And They're Off...Again
The media, no doubt having learned their lesson from 2006 when they declared the race a battle of the roommates, appear to have declared it…a battle of the roommates! But they’re not happy about being forced to declare it a two man race, as the Globe explains in today’s editorial:
Whatever his merits as a potential leader, Mr. Kennedy is one of his party's stronger advocates of a “308” strategy in which the Liberals would aim to compete in every riding – a variation of the “50-state” model successfully adopted by the U.S. Democrats. While many Liberals scoff at the notion of competing in much of rural Canada, let alone Alberta, other candidates would do well to consider this strategy now that Mr. Kennedy is out of the running – and not just because of its fundraising advantages.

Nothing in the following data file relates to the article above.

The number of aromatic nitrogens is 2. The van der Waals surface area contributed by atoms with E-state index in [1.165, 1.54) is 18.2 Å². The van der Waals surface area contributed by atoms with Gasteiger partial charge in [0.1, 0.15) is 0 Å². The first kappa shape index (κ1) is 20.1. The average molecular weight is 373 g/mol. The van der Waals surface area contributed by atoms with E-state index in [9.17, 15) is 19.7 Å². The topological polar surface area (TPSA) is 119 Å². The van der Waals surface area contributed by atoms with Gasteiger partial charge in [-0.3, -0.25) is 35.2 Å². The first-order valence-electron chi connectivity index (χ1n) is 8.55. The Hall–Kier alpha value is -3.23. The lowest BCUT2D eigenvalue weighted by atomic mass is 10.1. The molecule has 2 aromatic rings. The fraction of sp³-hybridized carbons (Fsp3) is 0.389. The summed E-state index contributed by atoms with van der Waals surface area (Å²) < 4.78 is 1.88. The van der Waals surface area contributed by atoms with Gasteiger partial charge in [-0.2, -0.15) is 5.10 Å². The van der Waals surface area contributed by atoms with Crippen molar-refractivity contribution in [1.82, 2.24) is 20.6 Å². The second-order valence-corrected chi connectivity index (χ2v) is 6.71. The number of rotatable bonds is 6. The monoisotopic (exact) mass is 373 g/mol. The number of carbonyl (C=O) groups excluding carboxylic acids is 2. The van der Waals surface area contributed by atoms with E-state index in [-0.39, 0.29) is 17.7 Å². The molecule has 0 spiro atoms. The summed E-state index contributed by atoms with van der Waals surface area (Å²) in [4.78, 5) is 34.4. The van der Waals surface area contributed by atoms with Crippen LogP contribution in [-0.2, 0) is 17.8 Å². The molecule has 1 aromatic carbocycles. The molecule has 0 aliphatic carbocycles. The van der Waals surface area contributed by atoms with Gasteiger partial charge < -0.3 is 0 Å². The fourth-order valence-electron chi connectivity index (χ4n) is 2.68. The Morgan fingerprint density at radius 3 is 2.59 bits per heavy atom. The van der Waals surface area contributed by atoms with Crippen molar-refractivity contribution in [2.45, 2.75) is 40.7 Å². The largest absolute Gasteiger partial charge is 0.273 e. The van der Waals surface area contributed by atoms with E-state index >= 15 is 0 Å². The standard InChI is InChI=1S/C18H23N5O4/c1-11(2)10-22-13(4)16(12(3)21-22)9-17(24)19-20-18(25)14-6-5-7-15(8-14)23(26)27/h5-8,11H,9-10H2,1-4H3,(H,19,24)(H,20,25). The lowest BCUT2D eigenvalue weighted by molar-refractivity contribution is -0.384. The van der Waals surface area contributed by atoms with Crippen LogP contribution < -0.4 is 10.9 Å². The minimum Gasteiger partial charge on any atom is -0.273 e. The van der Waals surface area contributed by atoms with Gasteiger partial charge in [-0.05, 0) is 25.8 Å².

Abandoning whole sections of the country where support does not come easily to them will eventually lead even the Liberals' core supporters to question what sort of a party they are voting for.
So what about the third contender? Well, Dominic LeBlanc lays out his reasons for running in La Presse and Macleans:
For the second time in less than three years, the Liberal Party is about to select a new leader on the heels of an electoral defeat. At this very early stage in that process of change, there are two facts that Liberals must confront.
First, the Liberal Party is in very real danger of suffering further erosion in the connection it has so long enjoyed with so many Canadians. We must act urgently to re-energize our party, our perspective and renew the credibility of our claim to lead this country in time to win the next election.
Second, that challenge can best be met with a generational change in our leadership. With the kind of revitalization that comes about when a party springs itself forward with a younger, more energized leader.